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Review: Perfect

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More plastic than meat

Perfect lets you know what you're in for from its opening shot: A pulsing abstract image with a heavy seizure warning shifts in shape and gains clarity and texture as a ponderous voice recites Bachelor's Degree philosophy about life and love, the nature of truth, how the only reality is love, and all that sort of jibber jabber. This monologue can't mean much of anything in the context of the film, since the film hasn't even yet begun, and its weight certainly hasn't been earned enough to hang in our minds. At this moment they're just words, nothing more.

And by the end of Perfect they're still just words.

Perfect
Director: Eddie Alcazar
Rating: NR
Release Date: May 17 (Limited)

We follow a young man, this pouty male model of boyish perfection. After he kills his girlfriend, his mother sends him to a secluded sort of forest resort to heal himself, to make himself perfect. She was healed there as well, and sitting in her pure white car draped in a pure white fur, she's a picture of the crisp and clean ideal of perfection. How she feels about her son and how he feels about her remains something of a mystery. Perfect is played with a stylistically detached hollowness where characters speak in philosophy and betray little emotion. There's not much to a backstory, to a life between the two of them which we see or feel. Characters are often little more than vessels moving the story along.

Once the young man reaches this healing forest resort, he must choose a path and begin a journey, but he refuses to choose a path. He meets a girl who's ahead on her own path, and there seems to be a romance here preordained by the facility's owner (the guy who does all the ponderous voice overs which fill a ton of the film), and you get the idea that it's their love that's true and will heal him. But then that falls apart and becomes nothing.

That can be said for most of Perfect. It's just a lot of pieces—some of which are something special—that never come together into anything meaningful. What could you expect when you make a movie under an hour-and-a-half that's supposed to tackle issues concerning the nature of truth, existence, love, healing, destruction, and perfection? We get a monologue about caterpillars becoming butterflies, but nothing sheds its cocoon here.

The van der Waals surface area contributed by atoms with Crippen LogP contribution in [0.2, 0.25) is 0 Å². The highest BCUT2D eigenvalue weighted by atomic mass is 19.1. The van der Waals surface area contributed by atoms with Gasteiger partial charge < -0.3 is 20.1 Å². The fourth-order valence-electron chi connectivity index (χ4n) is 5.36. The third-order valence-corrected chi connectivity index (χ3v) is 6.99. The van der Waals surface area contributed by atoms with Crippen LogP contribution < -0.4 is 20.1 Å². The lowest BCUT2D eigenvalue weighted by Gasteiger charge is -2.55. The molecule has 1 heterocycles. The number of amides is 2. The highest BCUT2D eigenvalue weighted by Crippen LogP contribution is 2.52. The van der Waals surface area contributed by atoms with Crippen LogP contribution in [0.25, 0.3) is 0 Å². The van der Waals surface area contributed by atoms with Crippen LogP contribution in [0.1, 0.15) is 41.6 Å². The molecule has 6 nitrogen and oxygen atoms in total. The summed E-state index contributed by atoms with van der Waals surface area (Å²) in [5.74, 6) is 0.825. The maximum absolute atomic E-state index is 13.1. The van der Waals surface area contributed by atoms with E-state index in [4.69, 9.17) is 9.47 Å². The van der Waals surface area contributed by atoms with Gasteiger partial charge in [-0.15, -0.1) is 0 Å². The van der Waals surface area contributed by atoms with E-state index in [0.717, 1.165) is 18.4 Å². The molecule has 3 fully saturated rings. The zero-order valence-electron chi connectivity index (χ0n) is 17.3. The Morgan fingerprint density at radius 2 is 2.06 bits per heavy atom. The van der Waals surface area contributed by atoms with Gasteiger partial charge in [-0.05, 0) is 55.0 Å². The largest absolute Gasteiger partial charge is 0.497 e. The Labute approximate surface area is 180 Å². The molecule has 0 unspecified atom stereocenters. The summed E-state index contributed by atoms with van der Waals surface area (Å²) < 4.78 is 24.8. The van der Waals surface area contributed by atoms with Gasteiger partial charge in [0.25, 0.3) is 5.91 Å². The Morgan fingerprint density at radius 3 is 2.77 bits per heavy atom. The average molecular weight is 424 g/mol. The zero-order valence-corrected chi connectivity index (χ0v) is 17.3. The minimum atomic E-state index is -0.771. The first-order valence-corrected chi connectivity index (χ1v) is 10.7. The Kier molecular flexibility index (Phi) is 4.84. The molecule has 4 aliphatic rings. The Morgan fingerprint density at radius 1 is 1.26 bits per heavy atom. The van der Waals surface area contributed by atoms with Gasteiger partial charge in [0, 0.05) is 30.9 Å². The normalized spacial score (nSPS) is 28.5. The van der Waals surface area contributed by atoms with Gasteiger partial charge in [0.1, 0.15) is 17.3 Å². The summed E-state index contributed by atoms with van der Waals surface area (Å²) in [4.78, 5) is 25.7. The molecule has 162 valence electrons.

This is a shame, since it wastes some downright gorgeous visual material. Perfect purely as a visual experience is an intoxicating blend of cyberpunk, vaporwave, lush nature, heavy metal music videos, and Calvin Klein commercials. There's character and personality to the images. In order to make himself perfect, the young man receives little action figure-type packages which contain a razor blade and a new piece of himself. He follows the smiling instructions on the back of the package to carve a chunk of himself, which pulls free as a solid red cube you'd find in a geology textbook. In its place he implants a cube as clear and symmetrical as a cut diamond. There's this space obelisk throwing neon above the forest. Black-and-white scenes show horror imagery straight down to a baby being eaten like a peach. Hot and fit people strut and swim everywhere with easy sexuality. Visually there's humor, horror, sci-fi, savagery, passion, and despair. Prick your fingernail even an inch beneath any of that, though, and you'll find only dead air by way of plot or theme.

One moment shows all the best and worst Perfect has to offer. There's a curled infant with a plastic body, one horrible eye moving in the socket, and a fleshy tongue flailing. It's a horror image set to give Eraserhead a run for its money, but where Eraserhead elevated its nightmare infant by pushing the nightmare of fatherhood and a sudden domestic life, Perfect drops its infant in a nightmare of a cologne advertisement.

Short and beautiful, Perfect might have been something without endless voice-overs that preach and seek to explain what the film is about rather than letting viewers come to their own conclusions. It fails to let its images stand on their own, always worried people might not pay attention without its constant rambling. There are a few tender and dark themes about a parent's love that, if Perfect had focused in with its cyberpunk razor and cut away at all the unnecessary fat, would have been satisfying and resonating. Unfortunately, it tries to be too much and ends up not being about much of any thing at all.

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Perfect reviewed by Kyle Yadlosky

5

MEDIOCRE

An exercise in apathy, neither solid nor liquid. Not exactly bad, but not very good either. Just a bit "meh," really.
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